Some aspects to consider:
When we work with a big team of designers at the same time in the same project it is difficult to be aligned, and even more so when the project is an ecosystem of applications that must follow an aesthetic line and comply with certain guidelines that specify behaviors and interactions.
Feel free to download the sketch file
One of the ways that we can take to generate a “normalization” in the interface is to define a styleguide (thought from a 100% visual perspective) that helps the whole design team to avoid future changes, unnecessary work hours and increase productivity, allowing us to have a better focus on the behavior of components and interactions within the application.
A good style guide must be adopted by all the team members, such as developers, product owners, project managers and even the client, which will generate better communication and greater collaboration between them. To this “evolved” style guide, we call the Front End Framework (FEF).
Before starting with the creation process of the FEF, it is important to keep some aspects in mind:
It must be usable and it must be easy to integrate into the different work processes.
It must be educational and must contain examples to help us create new components and interactions.
It must be visual and clear in its specifications.
Must be collaborative, so each member has the possibility to make changes and add new information.
Must be updated, and therefore it should always be stored in a specific repository and whoever makes changes should update the file.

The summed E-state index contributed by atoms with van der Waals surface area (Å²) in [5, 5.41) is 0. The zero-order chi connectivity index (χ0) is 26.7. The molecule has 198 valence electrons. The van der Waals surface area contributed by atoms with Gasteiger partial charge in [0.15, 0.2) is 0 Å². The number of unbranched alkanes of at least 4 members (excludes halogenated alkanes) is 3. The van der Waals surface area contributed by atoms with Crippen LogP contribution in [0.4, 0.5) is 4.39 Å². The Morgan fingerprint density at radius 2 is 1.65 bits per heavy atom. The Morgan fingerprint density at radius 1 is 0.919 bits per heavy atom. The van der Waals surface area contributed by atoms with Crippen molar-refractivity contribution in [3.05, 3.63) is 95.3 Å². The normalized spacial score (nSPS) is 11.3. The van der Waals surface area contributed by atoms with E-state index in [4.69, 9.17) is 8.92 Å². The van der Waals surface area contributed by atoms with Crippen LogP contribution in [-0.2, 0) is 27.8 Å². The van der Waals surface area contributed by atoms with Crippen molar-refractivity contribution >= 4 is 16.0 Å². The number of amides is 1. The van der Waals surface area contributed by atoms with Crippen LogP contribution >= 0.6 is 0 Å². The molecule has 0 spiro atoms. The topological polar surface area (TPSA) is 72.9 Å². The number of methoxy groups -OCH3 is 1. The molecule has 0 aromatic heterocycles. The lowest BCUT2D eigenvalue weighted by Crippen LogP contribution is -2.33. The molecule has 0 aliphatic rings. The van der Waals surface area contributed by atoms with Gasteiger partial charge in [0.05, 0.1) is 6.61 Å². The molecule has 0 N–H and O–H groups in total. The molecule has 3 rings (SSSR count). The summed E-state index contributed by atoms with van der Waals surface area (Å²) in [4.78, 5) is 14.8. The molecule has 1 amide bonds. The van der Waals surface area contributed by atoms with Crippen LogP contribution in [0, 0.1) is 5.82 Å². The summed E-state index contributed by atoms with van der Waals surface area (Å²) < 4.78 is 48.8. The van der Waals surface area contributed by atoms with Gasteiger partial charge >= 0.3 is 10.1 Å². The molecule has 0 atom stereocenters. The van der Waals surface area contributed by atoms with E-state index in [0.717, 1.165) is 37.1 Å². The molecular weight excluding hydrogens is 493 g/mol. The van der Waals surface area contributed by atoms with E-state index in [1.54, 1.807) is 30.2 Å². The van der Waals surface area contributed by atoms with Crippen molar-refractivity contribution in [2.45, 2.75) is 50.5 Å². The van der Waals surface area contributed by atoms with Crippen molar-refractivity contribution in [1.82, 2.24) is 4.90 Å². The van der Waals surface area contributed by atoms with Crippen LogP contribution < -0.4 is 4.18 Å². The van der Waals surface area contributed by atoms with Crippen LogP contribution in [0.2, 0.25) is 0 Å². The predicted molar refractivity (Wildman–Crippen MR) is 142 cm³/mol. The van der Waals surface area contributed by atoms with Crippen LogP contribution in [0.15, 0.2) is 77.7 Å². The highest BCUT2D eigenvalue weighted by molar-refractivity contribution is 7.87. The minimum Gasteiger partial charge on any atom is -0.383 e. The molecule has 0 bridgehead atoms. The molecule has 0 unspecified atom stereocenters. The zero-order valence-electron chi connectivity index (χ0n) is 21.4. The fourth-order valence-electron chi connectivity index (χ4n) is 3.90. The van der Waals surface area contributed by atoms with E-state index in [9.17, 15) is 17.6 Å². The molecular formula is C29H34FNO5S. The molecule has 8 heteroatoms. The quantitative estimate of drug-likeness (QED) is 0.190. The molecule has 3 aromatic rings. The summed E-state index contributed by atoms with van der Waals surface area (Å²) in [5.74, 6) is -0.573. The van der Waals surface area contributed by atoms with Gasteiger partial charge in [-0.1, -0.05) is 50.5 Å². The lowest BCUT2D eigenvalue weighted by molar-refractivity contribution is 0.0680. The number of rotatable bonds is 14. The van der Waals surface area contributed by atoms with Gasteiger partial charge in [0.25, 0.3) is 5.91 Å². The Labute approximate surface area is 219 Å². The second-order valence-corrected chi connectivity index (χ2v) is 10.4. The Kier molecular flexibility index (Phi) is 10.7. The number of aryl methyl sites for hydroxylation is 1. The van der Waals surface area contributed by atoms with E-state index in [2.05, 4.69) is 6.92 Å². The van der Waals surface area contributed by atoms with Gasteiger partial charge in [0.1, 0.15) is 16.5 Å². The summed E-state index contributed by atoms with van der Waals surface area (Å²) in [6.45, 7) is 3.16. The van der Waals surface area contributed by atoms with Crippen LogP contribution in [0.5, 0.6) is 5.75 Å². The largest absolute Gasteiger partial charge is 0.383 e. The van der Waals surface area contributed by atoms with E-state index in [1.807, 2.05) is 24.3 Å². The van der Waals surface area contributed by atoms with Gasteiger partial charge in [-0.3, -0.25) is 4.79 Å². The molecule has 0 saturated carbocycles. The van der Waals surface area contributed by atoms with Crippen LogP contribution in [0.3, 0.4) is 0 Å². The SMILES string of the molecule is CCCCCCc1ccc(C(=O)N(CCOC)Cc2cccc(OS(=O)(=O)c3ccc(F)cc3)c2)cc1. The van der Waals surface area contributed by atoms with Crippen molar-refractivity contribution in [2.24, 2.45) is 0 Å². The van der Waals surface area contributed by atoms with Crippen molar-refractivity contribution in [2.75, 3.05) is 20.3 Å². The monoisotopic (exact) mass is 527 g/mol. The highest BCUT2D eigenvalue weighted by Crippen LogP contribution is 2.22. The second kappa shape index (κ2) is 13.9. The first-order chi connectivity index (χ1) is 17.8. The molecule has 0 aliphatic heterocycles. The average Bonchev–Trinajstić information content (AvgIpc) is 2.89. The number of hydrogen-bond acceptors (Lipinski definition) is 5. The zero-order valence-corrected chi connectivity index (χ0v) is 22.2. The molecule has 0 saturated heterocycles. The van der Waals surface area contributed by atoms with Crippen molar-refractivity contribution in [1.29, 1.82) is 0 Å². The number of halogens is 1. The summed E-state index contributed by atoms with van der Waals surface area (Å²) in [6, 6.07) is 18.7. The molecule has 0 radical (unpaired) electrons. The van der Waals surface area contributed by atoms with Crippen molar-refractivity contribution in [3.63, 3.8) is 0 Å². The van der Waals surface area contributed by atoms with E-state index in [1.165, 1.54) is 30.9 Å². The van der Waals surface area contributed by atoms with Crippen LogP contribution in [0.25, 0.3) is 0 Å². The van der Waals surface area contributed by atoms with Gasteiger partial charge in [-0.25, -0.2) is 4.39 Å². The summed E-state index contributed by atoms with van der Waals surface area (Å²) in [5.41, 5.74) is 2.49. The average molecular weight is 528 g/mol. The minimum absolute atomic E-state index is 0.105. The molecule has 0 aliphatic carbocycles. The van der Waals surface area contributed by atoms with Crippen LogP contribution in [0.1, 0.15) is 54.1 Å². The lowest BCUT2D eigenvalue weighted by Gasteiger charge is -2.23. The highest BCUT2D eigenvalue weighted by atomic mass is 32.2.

Let’s start implementing FEF
Step 1, Defining the IA:
The first step is to define the content (based on our project we divide it as follows):
- Styling: color palette, font-family, typography, Icons.
- Layouts & page patterns: different compositions, grids and main navigation.
- Navigation elements: links, tabs and pagination.
- Modal windows: popovers, tooltips, dropdowns, message dialogs.
- Entering text: forms.
Step 2, creating the FEF content:
Styling — The first thing is to create a primary, secondary color palette and complementary colors, specifying #HEX and where it should be applied.
Then create the styles in sketch to be able to optimize the workflow in future designs.
The better the nomenclature of the components in FEF the more organized the style table in sketch.
In this way, if we want to change the color of a component quickly, we can do it from the styles window and we make sure not to add any other color.
We repeat the same process for typographic styles:
- We detail the fonts that will be used in the designs, primary and secondary.
- We create styles in Sketch as well as colors
After creating the styles for typographies and colors, add the family of icons that will be use and convert each of them into symbols. So, if someone modifys it, the same change will be repeated in all the places where it is used.
Tip: Create the same icon in different states and name them in the following way ComponentName / state / sub-state, we will be able to access all the states from the main menu easily without having to modify the original icon.
The same process could be applied to those components that have more states, such as checkboxes. In this case the nomenclature would be:
The following will be display inside the insert dropdown in the top bar:
In this way changing from one state to another is much easier, accesible and avoids disorder in the design.
Step 3, creating components: